One of the interesting aspects of Claire Waight Keller’s approach to fashion is that when she does her research, she doesn’t merely go looking for styles—she goes looking for a story. We saw this consistently during her tenure at Chloé and this season she brings that delightful habit to Givenchy with the story of Annemarie Schwarzenbach. Since it is impossible to understand this collection without understanding Annemarie’s story, let’s start with that tale of unconventional nonconformity.

Born in 1908 in Zurich, one does not look at a headshot of Annemarie Schwarzenbach and immediately perceive her gender. Her hair was cropped short and often parted on the left as was common for men of that time. She frequently wore men’s shirts and sweaters with dungarees and military-style pants, giving her a look that was intentionally non-gender specific. She was very much a rebel not only in her clothing choices but in her lifestyle. She was addicted to morphine. She despised the rise of fascism in her adopted home of Berlin that she used some of her family’s money to fund an anti-Nazi magazine. She traveled extensively with Ella Maillart in a time when women did not travel without male companions. She slept with women, married a French diplomat, and was suicidal. When she died at age 34, after hitting her head following a fall from a bicycle she was riding with no hands, her mother and grandmother burned her diaries in an attempt to erase her from history.

Ella Maillart wrote of her friend:  “And so she drifted along, sometimes a writer, sometimes muse, sometimes archeologist. Sometimes boy, sometimes girl.”

While there’s much more to Schwarzenbach’s short story, this is the essence of what Waight Keller captured in this Givenchy collection. Her choice of models is telling: cropped hair, swept to the side, like her muse. All are thin, at times to the point of being nondescript. Collections that blur gender lines is a common trend this season simply because that is where the market is at the moment, but Waight Keller makes it more personal. She works hard to capture that sense of not being either but being both and nothing at the same time.

What we get is a lot of masculine shirtings tucked into or left hanging from high-waisted trousers that were popular especially in the late 1920s and early 30s. There are cropped leather jackets and smart looking tuxedo jackets, many of which are close duplicates from old Schwarzenbach photos. When the dresses arrive, and there are plenty of them, Waight Keller plays with the pleats from the era while interspersing art deco elements for a slight architectural feel, especially in some of the gowns. Closely cropped shoulder shrugs, something we don’t see often anymore, gave the slightest hint of androgyny.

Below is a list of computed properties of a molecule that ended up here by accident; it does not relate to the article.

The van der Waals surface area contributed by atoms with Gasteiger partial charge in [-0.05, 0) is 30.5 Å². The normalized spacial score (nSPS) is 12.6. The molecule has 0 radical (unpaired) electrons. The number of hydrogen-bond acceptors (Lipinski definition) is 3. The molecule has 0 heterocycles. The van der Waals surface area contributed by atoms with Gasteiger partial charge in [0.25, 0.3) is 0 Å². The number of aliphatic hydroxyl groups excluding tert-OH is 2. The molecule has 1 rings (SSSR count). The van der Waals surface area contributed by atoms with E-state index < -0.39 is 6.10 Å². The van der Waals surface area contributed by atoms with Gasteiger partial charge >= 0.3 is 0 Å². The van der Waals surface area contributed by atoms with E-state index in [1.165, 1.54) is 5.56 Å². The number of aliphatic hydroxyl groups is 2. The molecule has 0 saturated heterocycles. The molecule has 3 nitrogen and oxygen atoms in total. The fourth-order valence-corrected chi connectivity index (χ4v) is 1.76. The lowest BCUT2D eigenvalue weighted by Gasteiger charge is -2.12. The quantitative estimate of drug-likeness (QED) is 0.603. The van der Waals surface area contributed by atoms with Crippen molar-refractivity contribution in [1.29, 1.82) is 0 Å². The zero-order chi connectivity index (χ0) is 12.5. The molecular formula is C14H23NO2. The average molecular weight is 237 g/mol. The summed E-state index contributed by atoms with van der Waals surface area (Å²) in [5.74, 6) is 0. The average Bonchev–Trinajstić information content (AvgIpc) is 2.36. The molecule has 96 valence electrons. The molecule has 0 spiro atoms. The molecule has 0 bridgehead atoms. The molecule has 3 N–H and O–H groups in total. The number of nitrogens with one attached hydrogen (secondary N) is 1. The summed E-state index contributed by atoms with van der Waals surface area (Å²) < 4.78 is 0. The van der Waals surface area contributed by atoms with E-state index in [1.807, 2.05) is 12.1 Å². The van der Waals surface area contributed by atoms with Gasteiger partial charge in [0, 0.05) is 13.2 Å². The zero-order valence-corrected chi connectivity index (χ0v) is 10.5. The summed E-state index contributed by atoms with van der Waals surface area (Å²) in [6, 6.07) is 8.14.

Here are some samples from the collection.

Oh yes, there are a handful of men’s looks in the collection as well but it is almost painfully obvious that Waight Keller has yet to warm up to that side of the Givenchy business. The looks are pretty straightforward from the house archives. The only sense of newness is the pastel coloring of the suits and the accompanying white boots. They never really feel as though they fit into the overall narrative of the collection.

As compelling a story as Waight Keller weaves, the commercial reality kicks in and prevents the designer from going all-in on the androgynous look. In places where the dresses go feminine, they play quite strongly to that aesthetic with no real sense of middle ground. That is not a slam on Waight Keller as much as it is a reflection of how uncomfortable the industry itself is with completely erasing gender lines. Everything involved in the selling of clothes is set up around the concepts of selling womenswear to women and menswear to men. Until that paradigm changes, we’re not likely to see collections that completely ignore gender or allow for the freest of crossovers.

Waight Keller takes this Givenchy collection as close to a gender fluid middle ground as anyone dares for the moment. The looks are strong but don’t abandon commercial necessity. Will this continue to be an aesthetic she furthers? Could Givenchy set the standard for non-gender-specific dressing? We’ll have to wait and see.

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